US Geological Survey


Thresholds of Climate Change in Ecosystems: Final Report, Synthesis and Assessment Product 4.2

Craig D. Allen, USGS
Charles Birkeland, USGS-University of Hawaii
F. Stuart Chapin, III, University of Alaska
Peter M. Groffman, Institute of Ecosystem Studies
Glenn R. Guntenspergen, USGS
Alan K. Knapp, Colorado State University
A. David McGuire, USGS-University of Alaska
Patrick J. Mulholland, Oak Ridge National Laboratory
Debra P.C. Peters, USDA Agricultural Research Service
Daniel D. Roby, USGS-Oregon State University
George Sugihara, Scripps Institute of Oceanography and University of California at San Diego

Document Type Article

Published by U.S. Climate Change Science Program And the Subcommittee on Global Change Research.


As defined in this Synthesis and Assessment Report, ‘an ecological threshold is the point at which there is an abrupt change in an ecosystem quality, property, or phenomenon, or where small changes in one or more external conditions produce large and persistent responses in an ecosystem’.
Ecological thresholds occur when external factors, positive feedbacks, or nonlinear instabilities in a system cause changes to propagate in a domino-like fashion that is potentially irreversible. This report reviews threshold changes in North American ecosystems that are potentially induced by climatic change and addresses the significant challenges these threshold crossings impose on resource and land managers. Sudden changes to ecosystems and the goods and services they provide are not well understood, but they are extremely important if natural resource managers are to succeed in developing adaptation strategies in a changing world.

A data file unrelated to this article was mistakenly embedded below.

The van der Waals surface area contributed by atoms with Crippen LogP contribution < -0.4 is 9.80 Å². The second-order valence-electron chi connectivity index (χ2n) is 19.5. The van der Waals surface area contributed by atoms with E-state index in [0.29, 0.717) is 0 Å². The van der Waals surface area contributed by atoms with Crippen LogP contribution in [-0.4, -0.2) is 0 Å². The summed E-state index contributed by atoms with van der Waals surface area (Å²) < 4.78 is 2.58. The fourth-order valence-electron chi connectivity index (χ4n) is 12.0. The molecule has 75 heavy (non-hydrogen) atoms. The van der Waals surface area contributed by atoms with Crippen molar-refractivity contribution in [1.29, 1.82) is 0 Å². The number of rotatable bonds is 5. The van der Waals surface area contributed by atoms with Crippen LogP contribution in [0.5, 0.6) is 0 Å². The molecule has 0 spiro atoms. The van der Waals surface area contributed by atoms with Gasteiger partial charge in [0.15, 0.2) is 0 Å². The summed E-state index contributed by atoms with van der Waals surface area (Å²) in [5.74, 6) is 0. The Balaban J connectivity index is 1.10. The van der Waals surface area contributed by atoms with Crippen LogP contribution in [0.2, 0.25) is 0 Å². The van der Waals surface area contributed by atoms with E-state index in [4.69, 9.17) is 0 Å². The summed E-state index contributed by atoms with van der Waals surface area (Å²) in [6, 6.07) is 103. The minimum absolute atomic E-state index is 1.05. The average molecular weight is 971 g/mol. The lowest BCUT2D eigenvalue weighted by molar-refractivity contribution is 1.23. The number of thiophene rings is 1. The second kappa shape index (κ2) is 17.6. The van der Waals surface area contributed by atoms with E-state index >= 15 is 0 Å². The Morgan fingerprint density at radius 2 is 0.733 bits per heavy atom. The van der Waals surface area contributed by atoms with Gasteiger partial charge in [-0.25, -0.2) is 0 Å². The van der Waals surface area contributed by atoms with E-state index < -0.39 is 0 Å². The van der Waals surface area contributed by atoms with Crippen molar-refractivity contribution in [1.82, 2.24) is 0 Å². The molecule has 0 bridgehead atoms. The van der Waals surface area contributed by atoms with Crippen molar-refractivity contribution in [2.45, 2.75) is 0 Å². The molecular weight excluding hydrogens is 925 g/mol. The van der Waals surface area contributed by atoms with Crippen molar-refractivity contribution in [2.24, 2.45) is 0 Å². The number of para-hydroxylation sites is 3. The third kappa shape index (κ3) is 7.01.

The report provides an overview of what is known about ecological thresholds and where they are likely to occur. It also identifies those areas where research is most needed to improve knowledge and understand the uncertainties regarding them. The report suggests a suite of potential actions that land and resource managers could use to improve the likelihood of success for the resources they manage, even under conditions of incomplete understanding of what drives thresholds of change and when changes will occur.